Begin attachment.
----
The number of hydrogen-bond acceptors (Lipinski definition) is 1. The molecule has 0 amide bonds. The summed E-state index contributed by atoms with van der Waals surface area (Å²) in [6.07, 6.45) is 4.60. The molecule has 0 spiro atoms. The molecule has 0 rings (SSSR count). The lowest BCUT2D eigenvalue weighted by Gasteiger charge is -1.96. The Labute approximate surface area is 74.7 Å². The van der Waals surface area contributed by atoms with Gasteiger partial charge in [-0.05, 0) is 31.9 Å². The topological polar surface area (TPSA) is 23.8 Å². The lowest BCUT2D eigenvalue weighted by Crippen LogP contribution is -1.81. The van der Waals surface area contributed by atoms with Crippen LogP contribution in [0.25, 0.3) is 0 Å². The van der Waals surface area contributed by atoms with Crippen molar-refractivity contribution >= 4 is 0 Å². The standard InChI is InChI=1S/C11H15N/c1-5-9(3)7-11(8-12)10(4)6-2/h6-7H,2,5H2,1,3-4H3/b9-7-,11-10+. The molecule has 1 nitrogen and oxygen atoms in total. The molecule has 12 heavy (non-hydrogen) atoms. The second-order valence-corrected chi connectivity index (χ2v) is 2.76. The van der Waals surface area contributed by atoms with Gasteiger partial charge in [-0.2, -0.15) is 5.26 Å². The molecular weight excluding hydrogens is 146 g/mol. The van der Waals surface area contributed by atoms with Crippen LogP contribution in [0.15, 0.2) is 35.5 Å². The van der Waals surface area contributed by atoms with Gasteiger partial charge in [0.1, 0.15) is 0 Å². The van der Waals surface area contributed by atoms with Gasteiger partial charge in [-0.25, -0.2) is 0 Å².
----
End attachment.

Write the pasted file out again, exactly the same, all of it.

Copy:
The number of hydrogen-bond acceptors (Lipinski definition) is 1. The molecule has 0 amide bonds. The summed E-state index contributed by atoms with van der Waals surface area (Å²) in [6.07, 6.45) is 4.60. The molecule has 0 spiro atoms. The molecule has 0 rings (SSSR count). The lowest BCUT2D eigenvalue weighted by Gasteiger charge is -1.96. The Labute approximate surface area is 74.7 Å². The van der Waals surface area contributed by atoms with Gasteiger partial charge in [-0.05, 0) is 31.9 Å². The topological polar surface area (TPSA) is 23.8 Å². The lowest BCUT2D eigenvalue weighted by Crippen LogP contribution is -1.81. The van der Waals surface area contributed by atoms with Crippen LogP contribution in [0.25, 0.3) is 0 Å². The van der Waals surface area contributed by atoms with Crippen molar-refractivity contribution >= 4 is 0 Å². The standard InChI is InChI=1S/C11H15N/c1-5-9(3)7-11(8-12)10(4)6-2/h6-7H,2,5H2,1,3-4H3/b9-7-,11-10+. The molecule has 1 nitrogen and oxygen atoms in total. The molecule has 12 heavy (non-hydrogen) atoms. The second-order valence-corrected chi connectivity index (χ2v) is 2.76. The van der Waals surface area contributed by atoms with Gasteiger partial charge in [-0.2, -0.15) is 5.26 Å². The molecular weight excluding hydrogens is 146 g/mol. The van der Waals surface area contributed by atoms with Crippen LogP contribution in [0.15, 0.2) is 35.5 Å². The van der Waals surface area contributed by atoms with Gasteiger partial charge in [0.1, 0.15) is 0 Å². The van der Waals surface area contributed by atoms with Gasteiger partial charge in [-0.25, -0.2) is 0 Å².